- Improve your network performance - Since IoT devices will handle data processing, your network won't be strained with big data. You can cut costs and preserve bandwidth for other business activity. An edge solution gives you greater control for clearing out network congestion. Additionally, edge computing selects a path with the lowest latency and least resistance for data transmission.
- Add IoT devices to your infrastructure - It's important to view IoT and edge as separate, but overlapping concepts, rather than synonyms. IoT devices such as smartphones, smartwatches and smart thermostats connect with the internet using edge computing.
- Use wearable technology - The healthcare industry has helped pioneer wearables as a form of remote monitoring. Now millions of seniors wearing items with embedded sensors can be remotely tracked by their doctors. Wearables allow for continuous connection with patients to monitor heart rate, blood pressure and various other biological activity.
- Track retail sales - Retail stores use edge solutions for sales analysis, inventory, security and surveillance tracking. Sensors can be embedded at point-of-sale stations to track sales as they occur in real time. You can easily access this data on your smartphone. Since you'll be able to track a vast amount of sales data, you'll build a knowledge base for machine learning software to scan historical financial information.
- Improve products based on tracking data - Manufacturers use IoT and edge computing for continuously monitoring system processes. Due to the efficient use of vast data, an edge solution allows manufacturers to quickly detect system flaws, such as in production equipment. Machine learning software can quickly provide problem-solving recommendations.
- Promote sustainable practices - Using edge computing is a step toward sustainability in the sense that it cuts costs, reduces waste and conserves resources.
Main Benefits of Edge Computing
Four top benefits when deploying an edge computing solution are latency reduction, bandwidth conservation, cybersecurity solutions and increased reliability. Big data can eat up limited bandwidth, so the solution is to transmit data more efficiently.
Edge computing is all about reducing the distance data has to travel from point A to point B. It's ideal for organizations that prioritize data speed, as an edge solution reduces network latency. Any business that profits from streaming live data can benefit from edge strategies.
Concerns About Edge Computing
In the process of data transmission, data can get intercepted by third parties without a strong cybersecurity solution. The more IoT devices and data occupy a network, the more you increase risks of a cybersecurity breach. Even the best cybersecurity technology can be compromised if a hacker is persistent. Processing data at network edges is safer than across multiple internet hubs.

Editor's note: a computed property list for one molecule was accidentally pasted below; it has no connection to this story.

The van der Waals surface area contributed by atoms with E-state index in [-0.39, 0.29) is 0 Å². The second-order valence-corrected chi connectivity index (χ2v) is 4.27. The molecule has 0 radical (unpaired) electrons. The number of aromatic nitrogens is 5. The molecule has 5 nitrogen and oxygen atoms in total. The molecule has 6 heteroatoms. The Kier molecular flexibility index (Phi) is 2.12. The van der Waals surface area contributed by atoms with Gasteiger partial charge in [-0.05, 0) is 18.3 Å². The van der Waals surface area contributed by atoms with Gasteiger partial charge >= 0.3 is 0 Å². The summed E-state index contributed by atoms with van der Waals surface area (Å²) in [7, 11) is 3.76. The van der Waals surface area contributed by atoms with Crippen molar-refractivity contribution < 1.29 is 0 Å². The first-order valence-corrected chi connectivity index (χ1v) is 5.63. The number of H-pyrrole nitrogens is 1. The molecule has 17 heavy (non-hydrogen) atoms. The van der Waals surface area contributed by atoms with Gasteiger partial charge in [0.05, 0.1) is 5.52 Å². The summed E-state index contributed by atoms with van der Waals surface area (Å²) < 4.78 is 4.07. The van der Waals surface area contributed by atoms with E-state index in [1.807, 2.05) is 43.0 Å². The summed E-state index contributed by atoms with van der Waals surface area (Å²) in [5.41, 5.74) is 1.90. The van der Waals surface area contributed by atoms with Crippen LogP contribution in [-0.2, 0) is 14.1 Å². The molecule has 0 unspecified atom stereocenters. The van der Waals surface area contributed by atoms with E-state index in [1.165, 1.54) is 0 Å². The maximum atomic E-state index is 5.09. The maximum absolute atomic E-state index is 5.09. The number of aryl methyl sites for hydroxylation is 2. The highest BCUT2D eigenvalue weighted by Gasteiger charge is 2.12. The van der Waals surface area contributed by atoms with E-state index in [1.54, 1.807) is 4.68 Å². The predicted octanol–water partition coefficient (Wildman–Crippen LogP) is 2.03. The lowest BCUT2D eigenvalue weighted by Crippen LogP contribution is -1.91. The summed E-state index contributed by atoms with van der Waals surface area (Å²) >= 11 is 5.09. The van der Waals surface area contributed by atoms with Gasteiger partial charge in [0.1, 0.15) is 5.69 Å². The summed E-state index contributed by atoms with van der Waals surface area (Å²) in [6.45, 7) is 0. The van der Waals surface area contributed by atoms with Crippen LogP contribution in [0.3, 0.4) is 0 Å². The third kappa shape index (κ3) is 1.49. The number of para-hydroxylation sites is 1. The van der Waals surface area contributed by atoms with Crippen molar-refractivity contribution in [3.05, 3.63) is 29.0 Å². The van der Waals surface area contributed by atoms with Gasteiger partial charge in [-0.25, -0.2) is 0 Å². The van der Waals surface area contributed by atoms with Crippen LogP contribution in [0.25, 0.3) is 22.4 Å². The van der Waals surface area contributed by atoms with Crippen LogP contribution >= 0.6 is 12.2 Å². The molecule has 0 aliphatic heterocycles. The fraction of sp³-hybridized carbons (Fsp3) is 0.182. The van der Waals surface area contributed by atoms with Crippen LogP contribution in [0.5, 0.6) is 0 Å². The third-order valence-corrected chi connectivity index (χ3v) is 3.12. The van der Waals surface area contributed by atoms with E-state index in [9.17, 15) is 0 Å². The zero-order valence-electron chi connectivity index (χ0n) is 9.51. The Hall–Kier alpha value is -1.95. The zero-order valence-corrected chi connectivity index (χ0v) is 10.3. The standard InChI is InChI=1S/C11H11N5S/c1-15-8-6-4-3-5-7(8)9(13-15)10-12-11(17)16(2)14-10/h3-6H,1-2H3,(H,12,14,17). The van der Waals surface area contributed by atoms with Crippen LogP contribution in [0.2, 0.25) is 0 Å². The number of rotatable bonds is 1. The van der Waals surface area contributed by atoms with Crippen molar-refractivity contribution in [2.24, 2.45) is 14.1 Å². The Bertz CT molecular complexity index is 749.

Reliability of data transmission is another key concern when using edge computing. If connectivity is lost, do you have a backup plan? Keep in mind, it's possible for data to be corrupted or lost without hackers involved. When network connectivity becomes unreliable, it can be at the expense of profits, such as with trading stocks online. Edge computing improves reliability, as long as you have a backup plan if your main network goes down.
Why Many Businesses Prefer the Cloud
Some of the main reservations business managers have about edge adoption is that its purpose typically is limited, compared with the multi-purpose nature of the cloud. The issue of connectivity is a big factor that drives certain businesses to cloud services that are "always on." A 24-7 online ecommerce site cannot afford much downtime. In that sense, the cloud is usually more reliable.
Even though edge computing provides strong security, the more devices you put on a network, the more vulnerable it becomes. Many businesses don't want the trouble of handling cybersecurity issues with in-house personnel, so they outsource to reputable data centers. IT specialists at the data centers take care of network monitoring, making the cloud a turn-key solution for many companies.
Edge vs. Cloud Comparison
There's no reason to view the edge as competing with the cloud, since both computing solutions have advantages for certain scenarios. You may decide to adopt a hybrid "cloud edge" strategy. FedEx, for example, uses a cloud edge strategy that supports IoT, robotics and automated processing.
While edge computing has storage limitations, cloud computing offers unlimited storage possibilities for websites. At the same time, edge computing provides faster data transmission and greater data protection. Overall, the edge is more efficient for remote tracking, whereas it takes more time to send data to the cloud.
If your goal is to manage big data more efficiently, edge computing might be the solution for you. Not only does it provide cost efficiency, it delivers faster response times.